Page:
1. Steady Cash Flow
Recurring income from work already done is a major part of the holding strategy. Monthly payments from display ads, affiliate ads, and other monetization methods means a steady cash flow month after month.
More traffic means a bigger monthly income. The consistent monthly payments make budgeting easier, and give an income producing safety net when there’s an emergency or unexpected expense.
2. Can Become Passive Income
While it always takes work to get a website to its full potential, once a site is earning a large amount it is possible to outsource writing and publishing to keep new content coming in.
With a portfolio of sites, once they’ve been built to a high enough income, they can be treated as passive income. It’s like a portfolio of online real estate and the sites are your rental properties bringing in the cash every single month.
3. Freedom of Time
I understand arguments that a single big payment from a website sale can also provide this, it’s worth keeping in mind that planning and action still needs to be taken to replace that income.
For someone looking to have more control over their time, steady monthly payments that take care of all the bills and then some gives even more.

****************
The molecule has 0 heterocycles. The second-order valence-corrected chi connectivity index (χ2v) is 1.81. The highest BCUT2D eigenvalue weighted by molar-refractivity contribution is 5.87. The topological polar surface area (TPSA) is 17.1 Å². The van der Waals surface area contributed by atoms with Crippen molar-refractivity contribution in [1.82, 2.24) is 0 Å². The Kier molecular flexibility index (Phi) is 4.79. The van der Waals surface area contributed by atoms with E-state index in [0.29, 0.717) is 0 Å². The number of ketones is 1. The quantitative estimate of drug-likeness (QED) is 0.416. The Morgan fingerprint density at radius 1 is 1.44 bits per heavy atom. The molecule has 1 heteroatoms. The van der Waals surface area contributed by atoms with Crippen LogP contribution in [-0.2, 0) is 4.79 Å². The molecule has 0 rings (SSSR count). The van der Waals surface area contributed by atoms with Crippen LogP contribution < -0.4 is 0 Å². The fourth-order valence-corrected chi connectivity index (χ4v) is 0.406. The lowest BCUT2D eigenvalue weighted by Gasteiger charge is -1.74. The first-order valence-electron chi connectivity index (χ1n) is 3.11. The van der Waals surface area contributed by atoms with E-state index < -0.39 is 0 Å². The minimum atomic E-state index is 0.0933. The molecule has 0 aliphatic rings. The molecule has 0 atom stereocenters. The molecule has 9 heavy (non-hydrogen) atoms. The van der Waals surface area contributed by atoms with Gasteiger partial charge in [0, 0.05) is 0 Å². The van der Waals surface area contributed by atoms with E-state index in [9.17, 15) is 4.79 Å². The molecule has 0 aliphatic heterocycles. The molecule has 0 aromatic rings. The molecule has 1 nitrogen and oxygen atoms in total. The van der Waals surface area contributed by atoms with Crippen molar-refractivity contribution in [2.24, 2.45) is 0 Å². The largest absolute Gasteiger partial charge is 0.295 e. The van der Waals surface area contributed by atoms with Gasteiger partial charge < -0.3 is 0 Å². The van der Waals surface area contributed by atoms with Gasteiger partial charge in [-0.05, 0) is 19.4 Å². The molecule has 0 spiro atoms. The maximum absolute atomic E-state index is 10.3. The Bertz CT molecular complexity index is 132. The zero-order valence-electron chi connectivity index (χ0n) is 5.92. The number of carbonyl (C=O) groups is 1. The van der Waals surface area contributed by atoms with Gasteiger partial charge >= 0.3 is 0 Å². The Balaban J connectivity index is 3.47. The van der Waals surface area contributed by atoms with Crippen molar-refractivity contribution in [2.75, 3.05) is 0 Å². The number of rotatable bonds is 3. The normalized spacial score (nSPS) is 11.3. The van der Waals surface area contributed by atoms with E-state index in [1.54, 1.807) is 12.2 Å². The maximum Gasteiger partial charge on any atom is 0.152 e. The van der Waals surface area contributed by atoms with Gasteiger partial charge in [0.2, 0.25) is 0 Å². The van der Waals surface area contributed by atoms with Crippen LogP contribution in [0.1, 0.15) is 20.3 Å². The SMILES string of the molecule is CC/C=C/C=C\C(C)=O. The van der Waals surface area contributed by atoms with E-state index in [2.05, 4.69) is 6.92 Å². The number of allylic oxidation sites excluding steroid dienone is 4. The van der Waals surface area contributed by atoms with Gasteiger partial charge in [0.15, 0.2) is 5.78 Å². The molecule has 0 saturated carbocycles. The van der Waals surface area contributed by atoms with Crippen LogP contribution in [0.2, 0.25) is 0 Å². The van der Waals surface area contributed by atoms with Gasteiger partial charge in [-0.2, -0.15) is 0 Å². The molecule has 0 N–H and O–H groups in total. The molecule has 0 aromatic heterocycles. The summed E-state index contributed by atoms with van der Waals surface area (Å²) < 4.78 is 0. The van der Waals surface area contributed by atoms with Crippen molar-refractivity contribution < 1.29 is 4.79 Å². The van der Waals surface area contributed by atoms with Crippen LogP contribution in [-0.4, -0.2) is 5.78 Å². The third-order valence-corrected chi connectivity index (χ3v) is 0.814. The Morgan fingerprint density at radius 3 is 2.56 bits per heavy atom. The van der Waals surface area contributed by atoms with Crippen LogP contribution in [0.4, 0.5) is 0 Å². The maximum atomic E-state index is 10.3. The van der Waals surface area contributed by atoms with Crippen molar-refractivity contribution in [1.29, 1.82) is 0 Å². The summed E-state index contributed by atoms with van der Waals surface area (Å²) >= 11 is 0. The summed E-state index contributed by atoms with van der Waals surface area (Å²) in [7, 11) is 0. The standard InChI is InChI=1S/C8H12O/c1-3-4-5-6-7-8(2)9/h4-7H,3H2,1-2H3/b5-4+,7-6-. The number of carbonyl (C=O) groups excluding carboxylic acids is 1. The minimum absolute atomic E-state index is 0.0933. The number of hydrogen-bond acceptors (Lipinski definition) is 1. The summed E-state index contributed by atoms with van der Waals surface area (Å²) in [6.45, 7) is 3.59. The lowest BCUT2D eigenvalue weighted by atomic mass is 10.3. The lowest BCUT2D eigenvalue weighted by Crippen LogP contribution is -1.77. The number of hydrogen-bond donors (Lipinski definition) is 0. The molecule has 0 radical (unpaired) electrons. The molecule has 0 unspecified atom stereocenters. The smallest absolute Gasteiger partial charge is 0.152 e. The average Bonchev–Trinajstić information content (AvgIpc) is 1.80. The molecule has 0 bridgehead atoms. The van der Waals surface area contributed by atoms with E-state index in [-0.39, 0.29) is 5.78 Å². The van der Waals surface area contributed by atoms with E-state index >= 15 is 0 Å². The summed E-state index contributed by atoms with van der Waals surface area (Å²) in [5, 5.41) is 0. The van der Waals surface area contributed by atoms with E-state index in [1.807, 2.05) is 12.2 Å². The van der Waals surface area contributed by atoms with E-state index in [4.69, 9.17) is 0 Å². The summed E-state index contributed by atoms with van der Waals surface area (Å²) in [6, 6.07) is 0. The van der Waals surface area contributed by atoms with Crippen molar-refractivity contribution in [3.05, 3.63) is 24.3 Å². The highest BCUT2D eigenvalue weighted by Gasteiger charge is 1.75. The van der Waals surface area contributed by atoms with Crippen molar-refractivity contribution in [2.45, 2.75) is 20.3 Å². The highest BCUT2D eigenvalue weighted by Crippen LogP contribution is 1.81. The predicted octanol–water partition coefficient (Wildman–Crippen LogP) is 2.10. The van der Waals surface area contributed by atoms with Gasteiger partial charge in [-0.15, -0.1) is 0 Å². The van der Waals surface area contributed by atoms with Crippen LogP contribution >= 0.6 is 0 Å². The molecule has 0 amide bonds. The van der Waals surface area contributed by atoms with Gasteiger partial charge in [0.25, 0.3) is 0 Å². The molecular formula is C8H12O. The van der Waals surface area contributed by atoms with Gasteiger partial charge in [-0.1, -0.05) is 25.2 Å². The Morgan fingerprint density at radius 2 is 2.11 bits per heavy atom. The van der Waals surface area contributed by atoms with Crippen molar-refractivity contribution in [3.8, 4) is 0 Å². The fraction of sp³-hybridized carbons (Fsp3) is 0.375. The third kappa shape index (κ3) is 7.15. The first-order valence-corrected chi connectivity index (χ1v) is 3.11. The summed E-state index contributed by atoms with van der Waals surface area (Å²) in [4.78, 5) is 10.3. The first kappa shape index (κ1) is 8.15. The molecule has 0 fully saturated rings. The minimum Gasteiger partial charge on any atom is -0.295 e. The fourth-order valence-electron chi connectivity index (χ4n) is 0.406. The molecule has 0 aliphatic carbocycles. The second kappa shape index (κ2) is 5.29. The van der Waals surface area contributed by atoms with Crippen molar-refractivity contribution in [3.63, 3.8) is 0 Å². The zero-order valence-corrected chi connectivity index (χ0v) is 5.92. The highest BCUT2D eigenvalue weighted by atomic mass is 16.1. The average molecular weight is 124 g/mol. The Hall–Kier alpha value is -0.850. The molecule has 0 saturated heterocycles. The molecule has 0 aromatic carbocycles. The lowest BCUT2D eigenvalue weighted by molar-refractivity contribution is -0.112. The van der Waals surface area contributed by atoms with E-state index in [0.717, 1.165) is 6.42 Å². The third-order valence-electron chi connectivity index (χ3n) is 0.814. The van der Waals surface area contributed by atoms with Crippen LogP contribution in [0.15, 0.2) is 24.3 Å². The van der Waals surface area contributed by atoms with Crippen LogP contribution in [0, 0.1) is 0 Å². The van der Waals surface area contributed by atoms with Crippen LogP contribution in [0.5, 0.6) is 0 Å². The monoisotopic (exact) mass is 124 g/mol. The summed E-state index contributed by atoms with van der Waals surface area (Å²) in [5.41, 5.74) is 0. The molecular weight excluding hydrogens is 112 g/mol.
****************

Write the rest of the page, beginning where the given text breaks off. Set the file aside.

This time can be used for building a business, for traveling, taking care of family, or whatever. As long as those monthly payments keep coming in, there’s nothing that has to be done “right now” to find more income or figure out a new business after selling an old site.
4 Cons of Holding a Website
While a passive income portfolio of niche sites can certainly be a great business model, there are some potential negatives to going this direction.
1. The “Dreaded” Google Algorithm Changes
I’m not as worried about Google changes as many others because I’m very systematic in how I create really high quality sites that Google will love. That doesn’t mean I’m worry free, but there’s less concern.
Google provides the overwhelming majority of search results so if they make a change to how they rank sites that tanks one of my sites, I’m going to feel that impact. The Internet is full of stories of people losing almost all their earnings overnight with a single update from Google.
If I put all my eggs into one basket with a single site, I would be at risk. A portfolio of sites can drastically reduce these risk.
2. Affiliate Program Changes Can Wreck Earnings
Amazon wrecked a lot of high earners’ numbers with the 2020 rate update heavily slashing the majority of their high earning commission rates. Some of the high earning affiliate programs I started with on my original 2008 site no longer exist.
Affiliate programs can change rates, earnings, terms, or even fold up however they see fit. When you get a one-time payment for the site, you don’t have to worry about that anymore.
As long as you’re actively building niche sites you have potential for affiliate changes to cause your earnings to bomb.
3. More Stress
I don’t like stress. There’s a reason I’m so big on systems. Aside from becoming more efficient and successful, having those systems in place cuts down on stress. Don’t know what to do? I check the list.
Even then, there’s always going to be some stress with maintaining a portfolio of niche sites. Google announces an update. Amazon announces changes. A partner I negotiated better affiliate terms with cancels the contract.